What is claimed is: 1. A method of forming an oxide layer, comprising: oxidizing an electrically conductive layer comprising silicon by exposing a surface of the electrically conductive layer in a processing apparatus to an oxidizing plasma containing hydrogen, helium and oxygen, said exposing comprising supplying the processing apparatus with a helium gas at a first flow rate, an oxygen-containing gas at a second flow rate and a hydrogen gas at a third flow rate less than about 50% of a sum of the first, second and third flow rates. 2. The method of claim 1, wherein the third flow rate is in a range from about 0.15 times to about 0.97 times of a sum of the second flow rate and a third flow rate. 3. The method of claim 1, wherein the oxygen-containing gas is selected from a group consisting of oxygen (O2), ozone (O3), nitric oxide (NO) and nitrous oxide (N2O). 4. The method of claim 1, wherein said oxidizing is performed at a temperature in a range from about 200° C. to about 1000° C. 5. The method of claim 1, wherein the electrically conductive layer is selected from a group consisting of single crystal silicon and polycrystalline silicon. 6. The method of claim 1, wherein said exposing comprises exposing the surface of the electrically conductive layer and a metal layer on the electrically conductive layer to the oxidizing plasma. 7. A method of forming an integrated circuit device, comprising: forming a gate oxide layer, a polysilicon layer and a metal-containing layer in sequence on a substrate; patterning the metal-containing layer, the polysilicon layer and the gate oxide layer to define a sidewall of the patterned gate oxide layer, the patterned polysilicon layer and the patterned metal-containing layer; and exposing the sidewall in a processing apparatus to an oxidizing plasma containing hydrogen, helium and oxygen, said exposing comprising supplying the processing apparatus with a helium gas at a first flow rate, an oxygen-containing gas at a second flow rate and a hydrogen gas at a third flow rate less than about 50% of a sum of the first, second and third flow rates. 8. The method of claim 7, wherein the third flow rate is in a range from about 0.15 times to about 0.97 times of a sum of the second flow rate and the third flow rate. 9. The method of claim 7, wherein the oxygen-containing gas is selected from a group consisting of oxygen (O2), ozone (O3), nitric oxide (NO) and nitrous oxide (N2O). 10. The method of claim 7, wherein said oxidizing is performed at a temperature in a range from about 200° C. to about 1000° C. 11. The method of claim 7, wherein said metal-containing layer comprises tungsten. 12. The method of claim 7, wherein said forming comprises forming a barrier metal layer selected from a group consisting of tungsten nitride, titanium nitride and tantalum nitride, between the polysilicon layer and the metal-containing layer. 13. The method of claim 7, wherein said patterning is preceded by forming a hard mask pattern on the metal-containing layer. 14. A method of forming a non-volatile memory device, comprising: forming a tunnel oxide layer, a polysilicon layer, a dielectric layer and a metal-containing layer in sequence on a substrate; patterning the metal-containing layer, the dielectric layer, the polysilicon layer and the tunnel oxide layer to define a control gate pattern, a dielectric layer pattern, a polysilicon floating gate pattern and a tunnel oxide layer pattern; and exposing a sidewall of the polysilicon floating gate pattern in a processing apparatus to an oxidizing plasma containing hydrogen, helium and oxygen, said exposing comprising supplying the processing apparatus with a helium gas at a first flow rate, an oxygen-containing gas at a second flow rate and a hydrogen gas at a third flow rate less than about 50% of a sum of the first, second and third flow rates. 15. The method of claim 14, wherein the third flow rate is in a range from about 0.15 times to about 0.97 times of a sum of the second flow rate and the third flow rate. 16. The method of claim 14, wherein the oxygen-containing gas is selected from a group consisting of oxygen (O2), ozone (O3), nitric oxide (NO) and nitrous oxide (N2O). 17. The method of claim 14, wherein said oxidizing is performed at a temperature in a range from about 200° C. to about 100° C. 18. The method of claim 14, wherein said metal-containing layer comprises tungsten. 19. The method of claim 14, wherein said metal-containing layer comprises a polysilicon layer and a tungsten layer. 20. A method of forming a oxide layer comprising: selectively forming an oxide layer on a layer including silicon by a plasma process using hydrogen gas and a gas including oxygen, the hydrogen gas being controlled to have a flow rate less than about 50 percent of an overall flow rate by adding helium gas to the plasma process.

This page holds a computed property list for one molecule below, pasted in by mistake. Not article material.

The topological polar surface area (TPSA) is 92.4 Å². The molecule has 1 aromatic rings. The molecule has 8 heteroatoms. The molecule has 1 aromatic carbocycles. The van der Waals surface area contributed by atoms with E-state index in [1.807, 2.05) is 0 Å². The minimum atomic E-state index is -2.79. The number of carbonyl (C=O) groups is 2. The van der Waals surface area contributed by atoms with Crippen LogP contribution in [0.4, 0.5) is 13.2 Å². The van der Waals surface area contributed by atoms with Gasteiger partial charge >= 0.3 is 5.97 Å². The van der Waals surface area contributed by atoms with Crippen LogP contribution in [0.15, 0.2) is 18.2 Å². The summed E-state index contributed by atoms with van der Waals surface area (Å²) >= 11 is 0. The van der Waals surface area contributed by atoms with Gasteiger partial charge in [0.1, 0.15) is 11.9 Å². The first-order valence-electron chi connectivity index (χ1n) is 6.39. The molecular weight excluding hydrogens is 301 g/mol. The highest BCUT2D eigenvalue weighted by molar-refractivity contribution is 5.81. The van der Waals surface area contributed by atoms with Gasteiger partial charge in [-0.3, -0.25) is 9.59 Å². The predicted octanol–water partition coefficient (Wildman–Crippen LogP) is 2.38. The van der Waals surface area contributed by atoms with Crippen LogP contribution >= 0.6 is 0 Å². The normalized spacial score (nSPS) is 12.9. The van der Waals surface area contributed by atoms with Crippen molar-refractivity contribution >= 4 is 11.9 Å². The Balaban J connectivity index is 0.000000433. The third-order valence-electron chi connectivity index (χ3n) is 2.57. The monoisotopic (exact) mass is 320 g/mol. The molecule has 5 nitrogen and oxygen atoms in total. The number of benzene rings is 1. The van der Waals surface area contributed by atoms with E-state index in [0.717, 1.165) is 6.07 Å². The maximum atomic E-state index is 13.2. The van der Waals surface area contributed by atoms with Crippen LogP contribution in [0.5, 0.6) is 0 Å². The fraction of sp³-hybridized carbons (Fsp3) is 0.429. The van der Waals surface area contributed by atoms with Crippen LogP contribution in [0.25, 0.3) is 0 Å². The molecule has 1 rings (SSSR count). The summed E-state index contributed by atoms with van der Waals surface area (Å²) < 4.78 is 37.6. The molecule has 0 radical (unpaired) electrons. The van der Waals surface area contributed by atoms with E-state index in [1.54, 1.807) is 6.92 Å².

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stats Patent Info
Application #
US 20090239368 A1
Publish Date
09/24/2009
Document #
12408994
File Date
03/23/2009
USPTO Class
438592
Other USPTO Classes
438768, 438788, 438594, 438595, 257E21409, 257E21487, 257E21266
International Class
/
Drawings
7